Former Atlanta Mayor Kasim Reed has sought legal advice from a noted criminal defense attorney amid the ongoing probe of alleged corruption at City Hall, people familiar with the matter told The Atlanta Journal-Constitution and Channel 2 Action News.
It’s not clear if Reed has formally retained Atlanta attorney Craig Gillen or any other lawyers to represent him. Reed has not been charged with any wrongdoing, nor is it known if he is a formal target of the federal investigation.
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But Reed has been named in at least two federal grand jury subpoenas delivered to City Hall last year. One sought information about spending on his city-issued credit card, and the other was a broader request for travel records, calendar information and credit card spending by all members of the mayor’s office and Reed’s security detail during the entirety of Reed’s two terms.
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Both subpoenas followed reports by the AJC and Channel 2 that outlined hundreds of thousands of dollars in questionable spending on city-issued credit cards by Reed, members of his cabinet and the mayor’s former bodyguards.
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Caren Morrison, a Georgia State University law professor and former federal prosecutor in New York, said Reed would be wise to retain representation whether he faces any legal peril or not.
“Let’s remember, Kasim Reed is a lawyer, so he’s smart and he’s going to get the best legal counsel he can get,” Morrison told Channel 2. “That’s exactly what I would do.”
Phone and text messages left Thursday with Reed were not immediately returned. A spokesman for Reed said the former mayor had no comment. Gillen did not respond to a text or email.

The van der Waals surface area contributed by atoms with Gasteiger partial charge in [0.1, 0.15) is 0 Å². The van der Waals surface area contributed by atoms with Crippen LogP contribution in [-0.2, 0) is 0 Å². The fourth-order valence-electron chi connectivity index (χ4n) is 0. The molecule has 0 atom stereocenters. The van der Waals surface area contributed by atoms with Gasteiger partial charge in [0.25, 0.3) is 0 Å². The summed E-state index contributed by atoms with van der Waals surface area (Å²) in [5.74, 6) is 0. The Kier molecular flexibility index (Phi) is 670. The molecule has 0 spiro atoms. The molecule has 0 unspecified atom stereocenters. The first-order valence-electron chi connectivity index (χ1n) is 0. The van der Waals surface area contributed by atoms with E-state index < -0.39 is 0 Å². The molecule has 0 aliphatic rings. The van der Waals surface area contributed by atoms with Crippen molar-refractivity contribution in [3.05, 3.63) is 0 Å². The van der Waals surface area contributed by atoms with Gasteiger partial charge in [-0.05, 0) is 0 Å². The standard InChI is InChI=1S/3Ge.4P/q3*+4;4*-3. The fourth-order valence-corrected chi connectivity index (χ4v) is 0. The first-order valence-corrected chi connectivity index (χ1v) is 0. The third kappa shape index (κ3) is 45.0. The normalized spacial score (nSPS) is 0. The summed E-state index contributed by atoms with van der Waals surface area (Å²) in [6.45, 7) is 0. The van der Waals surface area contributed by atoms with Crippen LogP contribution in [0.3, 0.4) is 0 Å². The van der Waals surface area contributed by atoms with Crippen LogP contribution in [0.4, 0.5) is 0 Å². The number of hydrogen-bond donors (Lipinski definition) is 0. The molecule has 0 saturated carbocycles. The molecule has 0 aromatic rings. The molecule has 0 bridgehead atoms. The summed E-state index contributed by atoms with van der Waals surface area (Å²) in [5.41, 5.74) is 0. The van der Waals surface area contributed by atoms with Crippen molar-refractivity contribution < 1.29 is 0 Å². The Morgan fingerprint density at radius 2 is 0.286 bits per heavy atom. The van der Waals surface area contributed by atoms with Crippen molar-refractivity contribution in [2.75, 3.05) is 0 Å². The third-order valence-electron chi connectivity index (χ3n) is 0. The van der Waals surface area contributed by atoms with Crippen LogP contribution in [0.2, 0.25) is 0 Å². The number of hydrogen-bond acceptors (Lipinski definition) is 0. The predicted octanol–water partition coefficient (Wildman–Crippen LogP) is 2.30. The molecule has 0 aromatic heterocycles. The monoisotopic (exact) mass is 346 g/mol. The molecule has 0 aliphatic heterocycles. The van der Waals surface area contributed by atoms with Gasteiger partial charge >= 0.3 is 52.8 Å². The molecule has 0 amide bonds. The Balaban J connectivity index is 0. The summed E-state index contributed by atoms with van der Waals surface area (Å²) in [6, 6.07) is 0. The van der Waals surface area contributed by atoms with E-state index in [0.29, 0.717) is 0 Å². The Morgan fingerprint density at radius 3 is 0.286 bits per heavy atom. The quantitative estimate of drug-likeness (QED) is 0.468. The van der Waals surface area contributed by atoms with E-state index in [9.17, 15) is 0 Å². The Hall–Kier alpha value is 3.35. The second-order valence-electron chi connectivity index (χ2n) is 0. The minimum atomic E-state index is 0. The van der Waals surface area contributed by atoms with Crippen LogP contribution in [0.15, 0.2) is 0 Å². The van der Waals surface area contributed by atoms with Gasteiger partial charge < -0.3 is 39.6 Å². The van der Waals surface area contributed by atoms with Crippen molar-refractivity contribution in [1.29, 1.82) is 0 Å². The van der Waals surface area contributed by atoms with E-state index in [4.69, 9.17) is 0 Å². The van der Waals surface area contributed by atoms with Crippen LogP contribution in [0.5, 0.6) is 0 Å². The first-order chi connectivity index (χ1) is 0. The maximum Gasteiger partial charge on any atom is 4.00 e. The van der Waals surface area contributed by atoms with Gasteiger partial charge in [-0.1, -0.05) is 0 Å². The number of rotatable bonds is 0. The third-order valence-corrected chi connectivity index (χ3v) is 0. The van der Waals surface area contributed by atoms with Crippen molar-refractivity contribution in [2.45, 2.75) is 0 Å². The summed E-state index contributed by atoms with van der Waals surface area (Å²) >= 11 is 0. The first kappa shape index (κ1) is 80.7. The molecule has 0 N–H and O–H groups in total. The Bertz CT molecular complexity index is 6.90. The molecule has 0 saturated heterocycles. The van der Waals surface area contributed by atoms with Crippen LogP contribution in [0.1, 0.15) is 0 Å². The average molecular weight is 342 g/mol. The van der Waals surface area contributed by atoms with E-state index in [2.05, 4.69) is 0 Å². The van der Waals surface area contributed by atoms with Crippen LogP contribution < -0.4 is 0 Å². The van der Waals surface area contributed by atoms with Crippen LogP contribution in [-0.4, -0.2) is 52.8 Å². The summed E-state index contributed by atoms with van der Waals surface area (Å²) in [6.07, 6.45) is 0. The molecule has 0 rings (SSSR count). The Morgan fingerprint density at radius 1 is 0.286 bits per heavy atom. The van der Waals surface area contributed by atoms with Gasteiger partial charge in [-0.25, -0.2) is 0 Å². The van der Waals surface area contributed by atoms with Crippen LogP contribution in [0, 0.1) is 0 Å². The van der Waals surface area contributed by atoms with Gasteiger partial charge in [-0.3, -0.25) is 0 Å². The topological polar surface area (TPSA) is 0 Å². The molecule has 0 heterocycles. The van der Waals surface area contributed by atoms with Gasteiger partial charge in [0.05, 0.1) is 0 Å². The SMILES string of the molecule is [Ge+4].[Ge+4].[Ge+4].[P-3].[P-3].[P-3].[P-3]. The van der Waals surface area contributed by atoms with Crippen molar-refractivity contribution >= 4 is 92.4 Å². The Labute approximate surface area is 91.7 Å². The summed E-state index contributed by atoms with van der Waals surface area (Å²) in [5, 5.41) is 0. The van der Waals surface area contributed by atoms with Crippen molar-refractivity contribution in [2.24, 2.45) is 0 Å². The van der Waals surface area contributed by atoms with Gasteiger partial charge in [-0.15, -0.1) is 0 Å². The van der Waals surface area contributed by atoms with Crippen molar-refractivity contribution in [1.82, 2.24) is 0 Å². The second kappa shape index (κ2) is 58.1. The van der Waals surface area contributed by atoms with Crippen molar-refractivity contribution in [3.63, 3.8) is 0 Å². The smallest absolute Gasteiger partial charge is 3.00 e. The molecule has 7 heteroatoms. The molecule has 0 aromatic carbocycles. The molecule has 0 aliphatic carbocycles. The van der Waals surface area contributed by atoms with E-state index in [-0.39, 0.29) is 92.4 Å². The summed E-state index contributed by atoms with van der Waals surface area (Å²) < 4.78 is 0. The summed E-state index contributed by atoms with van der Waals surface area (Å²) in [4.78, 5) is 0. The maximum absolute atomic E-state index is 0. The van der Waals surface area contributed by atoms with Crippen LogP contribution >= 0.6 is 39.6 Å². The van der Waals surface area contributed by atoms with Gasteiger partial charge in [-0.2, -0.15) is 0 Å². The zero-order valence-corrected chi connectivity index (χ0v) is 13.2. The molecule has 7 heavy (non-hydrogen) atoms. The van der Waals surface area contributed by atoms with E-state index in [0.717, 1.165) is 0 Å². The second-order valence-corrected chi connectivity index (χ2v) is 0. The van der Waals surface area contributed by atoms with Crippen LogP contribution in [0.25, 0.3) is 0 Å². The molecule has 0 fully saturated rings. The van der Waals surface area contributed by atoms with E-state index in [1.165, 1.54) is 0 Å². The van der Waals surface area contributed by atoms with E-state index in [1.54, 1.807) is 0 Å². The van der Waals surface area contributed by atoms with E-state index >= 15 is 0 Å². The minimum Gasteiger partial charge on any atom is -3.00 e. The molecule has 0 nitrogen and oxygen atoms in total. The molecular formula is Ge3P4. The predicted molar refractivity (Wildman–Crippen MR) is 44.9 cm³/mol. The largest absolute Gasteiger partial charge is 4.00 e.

The two people who identified Gillen declined to be named because of the sensitivity of the federal investigation.
The federal investigation of City Hall, which dates to at least 2015, has so far netted guilty pleas from two senior Reed aides — former chief purchasing officer Adam Smith and former deputy chief of staff Katrina Taylor-Parks. Both admitted to accepting bribes.
Two construction company CEOs also have admitted to conspiring to pay bribes to win lucrative city contracts.
Gillen is a veteran criminal defense attorney and a former federal prosecutor who served as an assistant U.S. Attorney in the Northern District of Georgia, which is overseeing the probe of City Hall.
As an assistant U.S. Attorney, Gillen successfully prosecuted former U.S. Rep. Patrick Swindall, and he also was deputy independent counsel during the Iran/Contra saga.
After leaving the federal government, Gillen was part of former Atlanta mayor Bill Campbell’s defense team.
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Gillen is no stranger to the government’s current corruption investigation. He previously represented one of the two CEOs, Elvin “E.R” Mitchell Jr., the first person charged and to plead guilty in the investigation. Mitchell was sentenced to five years in federal prison for conspiring to pay more than $1 million in bribes to win city contracts.
Mitchell agreed to cooperate with the government as part of his plea deal.
A third former senior city official, Mitzi Bickers, was indicted last year on charges she accepted more than $2 million in payments from Mitchell and contractor Charles P. Richards Jr. in exchange for her help in winning city business. Bickers has pleaded not guilty.
Morrison told Channel 2 Gillen’s defense of Mitchell and potential appointment to represent Reed suggests Mitchell hasn’t or isn’t expected to provide information related to Reed.
Lawyers who spoke to the AJC about the matter said Gillen, having represented another party in the federal investigation, would likely need to obtain a waiver from Mitchell and Reed to ensure that any potential conflict is resolved to the satisfaction of both parties and the court.
The AJC and Channel 2 Action News investigated credit card spending by former Atlanta Mayor Kasim Reed and members of his cabinet and security detail. A federal grand jury followed those reports by issuing subpoenas related to Reed and spending by the former mayor and members of his staff. The AJC and Channel 2 remain the most authoritative sources for developments in the federal investigation.